The machine shop/enginehouse building is the anchor of the property.
This brick structure was built in 1907 and expanded in 1941. The structure
was in very poor repair. Starting in 1999, the museum started to work
on the structure. The first area was repairing the windows, followed
by the doors. In 2003 and 2004, work started on the structure itself.
This work commenced not a moment too soon. A structural engineer's report
had stated that the building was weak and could collapse without warning
due to either seismic activity or high winds. The building regularly
experiences high winds. In doing the repairs it was discovered just
how close to collapse the structure wasit was a near thing. As
of today, the vast majority of the structural problems of the building
have been repaired. To quote our structural engineer, "The building
will be able to stand for another 100 years." Where this is good
news, there is still hundreds of thousands of dollars that need to be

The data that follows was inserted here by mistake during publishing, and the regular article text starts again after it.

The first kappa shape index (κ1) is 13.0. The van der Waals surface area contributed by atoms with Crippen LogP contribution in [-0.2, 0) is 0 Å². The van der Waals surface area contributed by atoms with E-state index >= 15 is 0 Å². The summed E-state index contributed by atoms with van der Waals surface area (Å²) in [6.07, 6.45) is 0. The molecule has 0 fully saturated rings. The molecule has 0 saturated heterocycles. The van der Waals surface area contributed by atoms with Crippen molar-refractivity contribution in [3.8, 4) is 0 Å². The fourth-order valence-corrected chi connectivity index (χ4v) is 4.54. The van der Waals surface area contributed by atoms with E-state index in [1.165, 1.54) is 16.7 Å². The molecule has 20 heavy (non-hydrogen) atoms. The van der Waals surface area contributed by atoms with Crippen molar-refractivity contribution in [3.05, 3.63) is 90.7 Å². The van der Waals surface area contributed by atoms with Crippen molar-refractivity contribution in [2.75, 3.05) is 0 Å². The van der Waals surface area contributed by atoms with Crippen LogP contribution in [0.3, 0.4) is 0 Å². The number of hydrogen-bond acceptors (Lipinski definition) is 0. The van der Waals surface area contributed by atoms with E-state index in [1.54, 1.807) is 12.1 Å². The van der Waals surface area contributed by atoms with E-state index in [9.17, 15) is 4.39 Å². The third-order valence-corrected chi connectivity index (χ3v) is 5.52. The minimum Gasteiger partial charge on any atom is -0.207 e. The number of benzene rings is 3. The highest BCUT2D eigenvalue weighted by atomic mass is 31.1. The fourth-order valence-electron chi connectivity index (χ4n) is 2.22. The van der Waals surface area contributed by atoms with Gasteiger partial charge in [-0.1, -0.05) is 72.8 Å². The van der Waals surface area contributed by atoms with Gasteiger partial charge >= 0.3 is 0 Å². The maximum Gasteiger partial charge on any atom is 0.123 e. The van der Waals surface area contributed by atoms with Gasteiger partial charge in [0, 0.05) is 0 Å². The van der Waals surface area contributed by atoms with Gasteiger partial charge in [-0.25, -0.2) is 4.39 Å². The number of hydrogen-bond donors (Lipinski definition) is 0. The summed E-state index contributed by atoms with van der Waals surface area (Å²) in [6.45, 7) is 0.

invested in the building for utilities.
Electrical wiring is a patchwork. Lighting in the building goes from
poor to non-existent. Heating is also a mishmash of systems going from
potbelly stoves to expensive forced air propane heaters. Water and sewer
is another area to goes from poor to non-existent. A grant was written
to address these problems, but it will entail hundreds of thousands
of dollars and years of efforts before the problems are solved.
Under the museum's stewardship the McGill Depot went from a usable structure
to one on the verge of collapse. The reason for the disintegration of
the building was principally "out-of-sight out-of-mind" and
no use. This past year the museum was able to save the building. It
still requires hundreds of thousands of dollars worth of work, but the
building still stands. If the building has a purpose, then its long-term
future looks bright. The current plans call for the building to be used
as a depot again, as a display for an extensive model railroad collection,
and as a museum showing the smelter and milling complex. The museum
was able to secure a grant to extend our track into the McGill Depot.
Mechanic's Building and Storeroom